We have applied Trombetta, directly holding that the government was not required to preserve currency that a sniffer dog had indicated held traces of cocaine, because the evidence "would not necessarily have been exculpatory," and because the appellant could have challenged the dog's reliability in other ways. United States v. Dela Espriella, 781 F.2d 1432, 1437-38 (9th Cir. 1986) (applying Trombetta to a direct appeal of a federal conviction); see also United States v. Alderdyce, 787 F.2d 1365, 1370-71 (9th Cir. 1986).
Arizona police are required by state case law to advise a suspect that a breath sample must be taken for the suspect's use if he so requests, and that the sample will be preserved for seven days, during which time the suspect may claim it. Baca, 604 P.2d at 618, 620-21.
This court must apply the federal due process standard of Trombetta, not the higher Arizona standard. Skinner's due process argument fails under the federal standard. Trombetta is directly on point. Breath samples do not have apparent exculpatory value, and the validity of Skinner's blood alcohol test could have been (and was) challenged in other ways. Since Arizona did not have to preserve the sample at all, the reasonableness of the state's failure to preserve it for longer than seven days is not relevant.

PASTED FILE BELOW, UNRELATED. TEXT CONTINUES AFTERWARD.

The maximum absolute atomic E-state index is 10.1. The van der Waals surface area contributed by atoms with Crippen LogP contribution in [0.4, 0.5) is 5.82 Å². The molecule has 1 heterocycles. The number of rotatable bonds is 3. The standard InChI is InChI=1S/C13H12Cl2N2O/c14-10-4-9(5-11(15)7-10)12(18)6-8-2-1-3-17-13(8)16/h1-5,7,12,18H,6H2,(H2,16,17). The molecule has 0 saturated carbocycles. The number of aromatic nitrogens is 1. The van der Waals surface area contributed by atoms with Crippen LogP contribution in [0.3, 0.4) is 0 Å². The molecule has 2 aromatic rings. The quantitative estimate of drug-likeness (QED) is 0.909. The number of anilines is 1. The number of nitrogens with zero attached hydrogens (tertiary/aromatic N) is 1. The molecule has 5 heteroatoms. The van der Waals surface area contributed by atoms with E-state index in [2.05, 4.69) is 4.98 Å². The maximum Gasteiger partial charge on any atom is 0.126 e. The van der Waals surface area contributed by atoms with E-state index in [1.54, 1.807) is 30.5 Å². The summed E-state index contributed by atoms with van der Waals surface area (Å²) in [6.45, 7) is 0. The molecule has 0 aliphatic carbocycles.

Skinner argues that he could not practically exercise his right to the sample because he was in custody during the entire week, and was not provided with counsel. Even assuming this is true, a due process violation does not necessarily follow. Skinner knew he had to pick up the sample within seven days, and he presumably could have arranged even from inside prison walls for someone to pick it up.
Skinner next argues that the misconduct of juror Constance Phillips fatally tainted the jury's verdict. During voir dire, the judge asked numerous questions of potential jurors, addressed to the entire panel, regarding their status as previous crime victims, or as friends or relatives of crime victims. Phillips did not respond to these questions. She became a member of the jury. After both sides had rested, the judge received a note from Phillips stating, "My eleven year old daughter is subpoened [sic] to Mesa court tomorrow morning for a [sic] attempted rape." The judge excused Phillips from the jury and seated an alternate.2 Skinner alleges that Phillips was biased as a result of her daughter's court appearance, that the bias was communicated to other jurors, and that the jury was unable properly to judge Skinner's case because it was worried about Phillips' daughter.